Solution: Modify PWHT requirement based on Ni
+ Mn Content.
Lesson 6
IIW-AWS
January/February 2006

Effect of Ni and Mn on A1 Temperature

Lesson 6
IIW-AWS
January/February 2006

Task Group Action

For P 5B, Group 2 Material (Only Grade 91, at Present)


PWHT Temperature Range: 1350-1425 F (730-775 C)
< 5 thick: 1 hr/in, 30 min. minimum
> 5 thick: 5 hr + 15 min for each inch over 5
For weld thickness < 0.5 , minimum PWHT temperature is 1325 F
If chemical composition of matching filler metal is known; the
maximum PWHT temperature can be increase as follows:
If Ni + Mn < 1.50%, but > 1.0%, the max. PWHT temp. = 1450 F (790 C)
If Ni + Mn < 1.0%, the max. PWHT temperature = 1470 F (800 C)

Lesson 6
IIW-AWS
January/February 2006

Task Group Action - PWHT

Lesson 6
IIW-AWS
January/February 2006

Issue 3: Code Acceptance Of New Materials


Problem: The Code Does Not Specify Any Control Of The
Chemistry Of The Minimum of 3 Qualifying
Heats Relative To The Suppliers Recommended
Ranges. For CSEF Steels, The Level Of
Precipitate-Forming Elements Is Critical To
Material Performance (Example of Grade 23)
Solution: (a) Require That Qualifying Heats Include A
Rich And Lean Heat
(b) Approve Chemistry Ranges Based Strictly On
Chemistries Of Qualifying Heats
(c) Insure Careful Review Of All Intentionally
Added Elements (e.g., Aluminum)
Lesson 6
IIW-AWS
January/February 2006

Grade 23 Chemistry Requirements

Element

Compositional Limits, %

Carbon
Manganese
Phosphorus, max.
Sulfur, max.
Silicon, max.
Chromium
Molybdenum
Tungsten
Vanadium
Columbium
Nitrogen, max.
Aluminum, max.
Boron

0.04-0.10
0.10-0.60
0.030
0.010
0.50
1.90-2.60
0.05-0.30
1.45-1.75
0.20-0.30
0.02-0.08
0.030
0.030
0.0005-0.006

Lesson 6
IIW-AWS
January/February 2006

Issue 4: Cold Work Effects On Creep-Rupture


Strength
Problem: The energy induced by cold work can destabilize
the structure, triggering more rapid
recovery/recrystallization, with loss of the desired
microstructure. Different alloys do not respond in
the same manner to the same level of cold work,
according to limited studies performed to date (e.g.
Grade 91 vs Grade 92).
Solution: Impose requirements for each alloy so that above a
certain level of cold strain, renormalizing and
tempering of the component is required. For
Grades 23 and 91, the level probably will be near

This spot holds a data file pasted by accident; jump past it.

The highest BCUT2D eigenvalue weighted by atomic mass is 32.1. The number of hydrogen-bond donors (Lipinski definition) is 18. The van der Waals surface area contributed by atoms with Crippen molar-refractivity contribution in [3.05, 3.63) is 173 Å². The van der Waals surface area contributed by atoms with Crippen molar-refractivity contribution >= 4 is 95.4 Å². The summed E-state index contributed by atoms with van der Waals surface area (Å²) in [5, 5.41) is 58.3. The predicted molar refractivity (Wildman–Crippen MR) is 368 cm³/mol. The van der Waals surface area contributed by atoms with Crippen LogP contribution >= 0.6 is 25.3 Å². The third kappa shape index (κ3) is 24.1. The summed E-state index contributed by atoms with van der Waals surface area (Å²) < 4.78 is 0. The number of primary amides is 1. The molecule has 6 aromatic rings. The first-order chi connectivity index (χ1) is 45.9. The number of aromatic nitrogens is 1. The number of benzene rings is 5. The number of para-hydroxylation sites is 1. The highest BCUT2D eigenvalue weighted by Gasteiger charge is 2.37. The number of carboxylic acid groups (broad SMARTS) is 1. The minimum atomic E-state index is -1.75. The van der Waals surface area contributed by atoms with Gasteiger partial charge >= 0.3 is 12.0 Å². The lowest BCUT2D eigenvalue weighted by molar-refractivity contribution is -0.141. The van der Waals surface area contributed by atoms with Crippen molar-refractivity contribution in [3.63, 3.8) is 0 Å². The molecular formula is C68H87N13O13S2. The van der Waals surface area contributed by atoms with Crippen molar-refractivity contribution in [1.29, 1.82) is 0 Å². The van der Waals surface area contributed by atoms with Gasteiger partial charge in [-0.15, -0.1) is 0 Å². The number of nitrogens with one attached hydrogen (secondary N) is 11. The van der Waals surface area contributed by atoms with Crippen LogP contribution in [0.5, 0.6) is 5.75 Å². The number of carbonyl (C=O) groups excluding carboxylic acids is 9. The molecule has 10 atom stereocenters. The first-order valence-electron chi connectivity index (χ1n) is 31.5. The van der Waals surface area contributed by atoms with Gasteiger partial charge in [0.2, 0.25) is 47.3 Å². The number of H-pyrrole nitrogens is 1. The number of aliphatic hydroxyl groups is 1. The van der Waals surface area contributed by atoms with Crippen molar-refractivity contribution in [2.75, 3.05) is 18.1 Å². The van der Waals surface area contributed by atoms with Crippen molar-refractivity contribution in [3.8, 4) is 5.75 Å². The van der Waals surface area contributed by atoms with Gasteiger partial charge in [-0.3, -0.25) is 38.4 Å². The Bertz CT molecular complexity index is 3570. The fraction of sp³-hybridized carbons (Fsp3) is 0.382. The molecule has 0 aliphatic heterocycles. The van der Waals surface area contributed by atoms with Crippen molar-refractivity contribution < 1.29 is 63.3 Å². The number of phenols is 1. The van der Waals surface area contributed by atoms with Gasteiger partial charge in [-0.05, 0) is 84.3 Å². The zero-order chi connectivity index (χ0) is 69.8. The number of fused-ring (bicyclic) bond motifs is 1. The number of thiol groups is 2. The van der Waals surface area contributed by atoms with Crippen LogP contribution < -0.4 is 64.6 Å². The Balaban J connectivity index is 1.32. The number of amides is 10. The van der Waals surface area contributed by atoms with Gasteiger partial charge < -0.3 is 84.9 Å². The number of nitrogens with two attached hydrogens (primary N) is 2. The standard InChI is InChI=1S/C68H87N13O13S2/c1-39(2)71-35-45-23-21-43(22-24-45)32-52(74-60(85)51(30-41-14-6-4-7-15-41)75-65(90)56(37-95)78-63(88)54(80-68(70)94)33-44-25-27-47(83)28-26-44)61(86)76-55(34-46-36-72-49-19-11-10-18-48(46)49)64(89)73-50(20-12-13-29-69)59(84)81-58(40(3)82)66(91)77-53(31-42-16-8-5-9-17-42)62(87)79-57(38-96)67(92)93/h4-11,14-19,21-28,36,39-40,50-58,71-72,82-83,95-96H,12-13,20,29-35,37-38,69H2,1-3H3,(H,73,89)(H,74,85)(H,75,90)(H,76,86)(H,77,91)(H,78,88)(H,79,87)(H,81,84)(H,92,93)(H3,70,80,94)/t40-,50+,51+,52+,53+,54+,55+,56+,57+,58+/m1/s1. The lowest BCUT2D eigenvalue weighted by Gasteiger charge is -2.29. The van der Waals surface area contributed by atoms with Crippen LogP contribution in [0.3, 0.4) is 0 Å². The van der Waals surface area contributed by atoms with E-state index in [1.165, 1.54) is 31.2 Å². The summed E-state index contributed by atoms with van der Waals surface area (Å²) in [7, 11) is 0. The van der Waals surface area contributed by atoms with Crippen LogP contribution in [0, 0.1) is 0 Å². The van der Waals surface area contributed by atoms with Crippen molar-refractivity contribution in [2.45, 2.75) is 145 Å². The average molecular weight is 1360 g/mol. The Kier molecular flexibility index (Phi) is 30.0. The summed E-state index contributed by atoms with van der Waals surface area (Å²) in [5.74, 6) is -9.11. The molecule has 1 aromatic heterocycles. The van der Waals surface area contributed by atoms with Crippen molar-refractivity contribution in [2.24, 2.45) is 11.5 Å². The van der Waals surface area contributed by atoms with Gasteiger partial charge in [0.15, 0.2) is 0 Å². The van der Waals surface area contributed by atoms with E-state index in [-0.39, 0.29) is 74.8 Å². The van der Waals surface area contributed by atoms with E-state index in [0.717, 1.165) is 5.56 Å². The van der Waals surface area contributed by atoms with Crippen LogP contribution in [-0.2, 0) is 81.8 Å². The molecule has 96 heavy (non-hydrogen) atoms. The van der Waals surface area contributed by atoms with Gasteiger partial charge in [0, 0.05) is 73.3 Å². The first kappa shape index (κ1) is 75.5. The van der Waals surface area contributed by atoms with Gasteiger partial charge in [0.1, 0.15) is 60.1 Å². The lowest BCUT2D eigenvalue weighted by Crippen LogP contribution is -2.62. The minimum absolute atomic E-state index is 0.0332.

20% cold strain. (R/D 2.5)
Lesson 6
IIW-AWS
January/February 2006

Effect of Cold-Work On Stress-Rupture Behavior Of Grade 91 Material


100.0

Imputed Mean For Grade 91 (<3 in.)


Imputed Mean For Grade 91 (>3 in.)
Imputed Minimum For Grade 91 (<3 in.)
Imputed Minimum For Grade 91 (>3 in.)
Grade 91-Base Metal (0%CW)
Grade 91-30%CW
Grade 91-20%CW

Stress (ksi)

Grade 91-10%CW

10.0

Note: Imputed Mean And Minimum Properties Are Calculated Based on ASME Maximum Allowable Stress
1.0
57.00

58.00

59.00

60.00

61.00

62.00

63.00

64.00

65.00

66.00

67.00

68.00

69.00

LMP=(T+460)(36+logt)/1000

Lesson 6
IIW-AWS
January/February 2006

Issue 5: Control of Properties Through


Hardness Testing
Problem: A quick and inexpensive method for evaluating process
integrity is needed, and hardness testing is an obvious tool that
may provide an indication of the condition of the material.
However, there can be substantial variability in portable
hardness test results. Variables include type of tester (e.g.,
rebound vs penetration), skill of tester, surface decarburization,
surface cold work, intercritical heat treatment effects.
Solution: Impose recommended hardness limits that, if exceeded,
require additional testing (e.g., replication, destructive
sampling) to demonstrate integrity of the processing. (Note
that this does not address the issue of intercritical heat
treatment effects.)

Lesson 6
IIW-AWS
January/February 2006

Issue 6: Stress-Corrosion Cracking


Problem: The 9-12% Cr CSEF Steels can be susceptible to
SCC in the fully hardened condition a kind of
sensitization. Environment and composition are
factors of unknown (at this time) significance.
Solution: Impose limits on permissible time between
completion of welding or normalizing and
completion of PWHT or tempering. Or, require that
hardened component be maintained dry until
tempering/PWHT. Or, require NDE after completion
of tempering/PWHT to demonstrate freedom from